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I've been reading some of the literature on "open quantum systems" and it looks like the following physical interpretations are made:

  • Reversible dynamics of a closed quantum system are represented by a group of automorphisms (of a $C^*$-algebra, von Neumann algebra, or $B(H)$, depending on whom you read)
  • Irreversible (but still deterministic) dynamics of a closed system are represented by a semigroup of endomorphisms
  • The dynamics of an open system (which are non-deterministic, hence also irreversible) are represented by a semigroup of unital completely positive maps.

I'm trying to motivate this interpretation for someone (in this case, me!) with just a basic familiarity with quantum theory. Using the formalism of QM where states are represented by unit vectors in a Hilbert space, the story goes something like this:

  • In the "Schrodinger picture," operators are fixed and states evolve in time. There are two sub-cases: First, a system that starts in a state $| \phi \rangle$ and isn't measured will, at time $t$ later, be in the state $e^{-itH/\hbar} | \phi \rangle$, where $H$ is a self-adjoint operator representing the Hamiltonian of the system. Second, when a system in state $| \phi \rangle$ undergoes a measurement (modeled as an instantaneous process) corresponding to a self-adjoint operator $X$ (pretend it's bounded with discrete spectrum for simplicity), the system will randomly end up in one of the eigenstates $\frac{P_\lambda | \phi \rangle}{\sqrt{\langle \phi | P_\lambda | \phi \rangle}}$, each with probability $\langle \phi | P_\lambda | \phi \rangle$, where $P_\lambda$ denotes projection onto the eigenspace of $X$ for the eigenvalue $\lambda$.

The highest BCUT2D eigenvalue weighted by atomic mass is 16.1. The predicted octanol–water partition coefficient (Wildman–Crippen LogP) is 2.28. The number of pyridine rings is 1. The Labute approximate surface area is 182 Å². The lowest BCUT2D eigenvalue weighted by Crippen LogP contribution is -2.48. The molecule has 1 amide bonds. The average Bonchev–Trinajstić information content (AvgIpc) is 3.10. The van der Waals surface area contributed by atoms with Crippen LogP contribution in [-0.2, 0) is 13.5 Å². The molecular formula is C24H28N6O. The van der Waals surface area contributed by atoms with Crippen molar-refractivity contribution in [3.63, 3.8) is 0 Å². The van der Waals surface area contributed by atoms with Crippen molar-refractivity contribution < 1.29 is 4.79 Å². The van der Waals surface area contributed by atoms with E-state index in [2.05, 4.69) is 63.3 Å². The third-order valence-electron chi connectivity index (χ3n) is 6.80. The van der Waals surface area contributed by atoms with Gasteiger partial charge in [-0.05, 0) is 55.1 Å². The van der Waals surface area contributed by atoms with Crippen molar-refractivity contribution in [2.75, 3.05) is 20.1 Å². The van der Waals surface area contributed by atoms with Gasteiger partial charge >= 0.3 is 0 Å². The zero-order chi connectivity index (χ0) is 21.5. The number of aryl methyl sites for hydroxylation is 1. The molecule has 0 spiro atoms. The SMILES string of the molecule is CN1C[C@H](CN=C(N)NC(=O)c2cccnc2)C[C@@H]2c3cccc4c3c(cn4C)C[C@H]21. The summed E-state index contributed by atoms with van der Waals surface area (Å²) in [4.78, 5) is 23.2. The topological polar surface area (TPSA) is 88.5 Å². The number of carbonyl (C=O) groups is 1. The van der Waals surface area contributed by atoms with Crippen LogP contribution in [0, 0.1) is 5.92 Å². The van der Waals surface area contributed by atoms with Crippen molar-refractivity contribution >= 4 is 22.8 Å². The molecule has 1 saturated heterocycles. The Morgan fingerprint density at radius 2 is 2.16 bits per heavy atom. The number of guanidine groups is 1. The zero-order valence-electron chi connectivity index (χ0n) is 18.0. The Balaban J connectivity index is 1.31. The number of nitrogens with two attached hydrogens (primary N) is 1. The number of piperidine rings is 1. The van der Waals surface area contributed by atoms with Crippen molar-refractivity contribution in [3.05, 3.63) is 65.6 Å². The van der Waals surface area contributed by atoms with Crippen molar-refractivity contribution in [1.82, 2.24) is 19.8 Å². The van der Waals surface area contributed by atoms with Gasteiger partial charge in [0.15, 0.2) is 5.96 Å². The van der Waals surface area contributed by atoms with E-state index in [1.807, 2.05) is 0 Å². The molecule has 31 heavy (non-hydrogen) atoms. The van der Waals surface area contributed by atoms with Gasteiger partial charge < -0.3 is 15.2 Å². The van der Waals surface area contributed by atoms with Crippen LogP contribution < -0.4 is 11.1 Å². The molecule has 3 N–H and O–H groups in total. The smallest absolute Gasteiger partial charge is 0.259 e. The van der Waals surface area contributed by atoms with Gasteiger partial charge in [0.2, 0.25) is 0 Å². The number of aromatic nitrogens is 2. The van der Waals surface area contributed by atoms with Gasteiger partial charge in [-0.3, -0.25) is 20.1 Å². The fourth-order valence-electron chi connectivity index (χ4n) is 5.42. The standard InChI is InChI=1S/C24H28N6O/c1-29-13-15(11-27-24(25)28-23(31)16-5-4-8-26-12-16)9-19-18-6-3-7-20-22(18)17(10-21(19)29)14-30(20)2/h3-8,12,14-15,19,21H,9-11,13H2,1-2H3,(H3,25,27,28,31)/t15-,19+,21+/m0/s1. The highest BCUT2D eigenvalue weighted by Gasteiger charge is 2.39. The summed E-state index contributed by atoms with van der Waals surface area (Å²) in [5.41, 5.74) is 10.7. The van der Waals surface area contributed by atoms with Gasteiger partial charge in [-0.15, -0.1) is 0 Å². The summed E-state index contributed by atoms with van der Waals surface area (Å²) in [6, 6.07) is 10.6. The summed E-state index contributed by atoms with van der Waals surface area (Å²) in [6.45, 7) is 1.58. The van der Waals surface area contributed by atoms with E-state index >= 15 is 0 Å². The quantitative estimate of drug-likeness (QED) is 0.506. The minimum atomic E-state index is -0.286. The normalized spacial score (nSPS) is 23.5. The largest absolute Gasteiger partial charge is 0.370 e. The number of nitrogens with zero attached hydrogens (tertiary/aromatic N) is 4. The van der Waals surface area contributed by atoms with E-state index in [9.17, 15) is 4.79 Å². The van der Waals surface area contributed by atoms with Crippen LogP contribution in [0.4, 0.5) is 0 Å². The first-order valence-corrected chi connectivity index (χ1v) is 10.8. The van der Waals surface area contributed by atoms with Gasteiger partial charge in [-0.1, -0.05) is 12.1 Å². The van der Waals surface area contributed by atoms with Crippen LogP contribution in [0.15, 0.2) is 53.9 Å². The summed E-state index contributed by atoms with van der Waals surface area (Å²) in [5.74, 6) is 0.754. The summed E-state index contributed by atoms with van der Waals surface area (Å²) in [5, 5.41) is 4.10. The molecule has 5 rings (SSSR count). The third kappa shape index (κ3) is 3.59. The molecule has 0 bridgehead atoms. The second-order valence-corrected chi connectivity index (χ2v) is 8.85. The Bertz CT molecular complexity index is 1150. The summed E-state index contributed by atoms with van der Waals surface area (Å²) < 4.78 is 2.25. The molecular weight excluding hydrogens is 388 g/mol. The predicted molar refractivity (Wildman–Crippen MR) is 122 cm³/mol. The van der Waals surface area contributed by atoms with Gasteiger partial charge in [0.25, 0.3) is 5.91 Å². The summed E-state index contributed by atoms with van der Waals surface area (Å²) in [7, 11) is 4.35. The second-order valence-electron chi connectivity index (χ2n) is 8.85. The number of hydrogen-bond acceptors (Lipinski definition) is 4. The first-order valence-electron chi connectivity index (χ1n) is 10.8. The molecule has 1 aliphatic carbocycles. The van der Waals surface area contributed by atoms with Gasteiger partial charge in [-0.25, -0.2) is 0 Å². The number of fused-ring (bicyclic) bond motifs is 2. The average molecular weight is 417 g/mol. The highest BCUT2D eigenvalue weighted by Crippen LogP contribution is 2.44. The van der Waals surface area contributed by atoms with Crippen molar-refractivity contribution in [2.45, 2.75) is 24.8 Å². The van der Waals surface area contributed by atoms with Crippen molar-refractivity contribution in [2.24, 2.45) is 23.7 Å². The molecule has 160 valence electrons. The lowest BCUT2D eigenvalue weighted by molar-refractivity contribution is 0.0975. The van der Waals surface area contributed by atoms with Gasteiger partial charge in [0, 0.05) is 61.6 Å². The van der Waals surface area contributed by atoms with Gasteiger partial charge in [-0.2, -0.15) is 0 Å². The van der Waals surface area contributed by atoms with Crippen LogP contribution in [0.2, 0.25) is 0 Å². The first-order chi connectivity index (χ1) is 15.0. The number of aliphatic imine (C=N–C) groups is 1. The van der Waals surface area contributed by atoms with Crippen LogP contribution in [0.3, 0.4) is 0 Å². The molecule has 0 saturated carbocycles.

• In the "Heisenberg picture," states are fixed and operators evolve in time. Corresponding to the first case above, one has the transformation $X \mapsto e^{itH/\hbar} X e^{-itH/\hbar}$, which is an automorphism of $B(H)$; corresponding to the second case above, one applies, with probabilities $\langle \phi | X | \phi \rangle$, one of the transformations $X \mapsto \frac{P_\lambda X P_\lambda}{\langle \phi | P_\lambda | \phi \rangle}$, each of which is a conditional expectation (in particular, a completely positive map) on $B(H)$.

A couple of things I'm stuck on. First, based on the above, it looks like the second case (measurement) corresponds to a random selection among several non-unital CP maps, rather than a single unital CP map. Second, I don't see the motivation for why an irreversible yet deterministic evolution of a closed system would correspond to a non-invertible endomorphism. What am I missing?

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Maybe this is more suitable for the theoretical physics site? –  J. M. Mar 28 '12 at 21:26
    
Thanks, I hadn't seen that site! It looks like the density-operator formulation of QM takes care of my first question, but I'm still trying to figure out where endomorphisms come into the picture. Anyway, the question is now at theoreticalphysics.stackexchange.com/questions/1085/… –  Dave Gaebler Mar 29 '12 at 16:37
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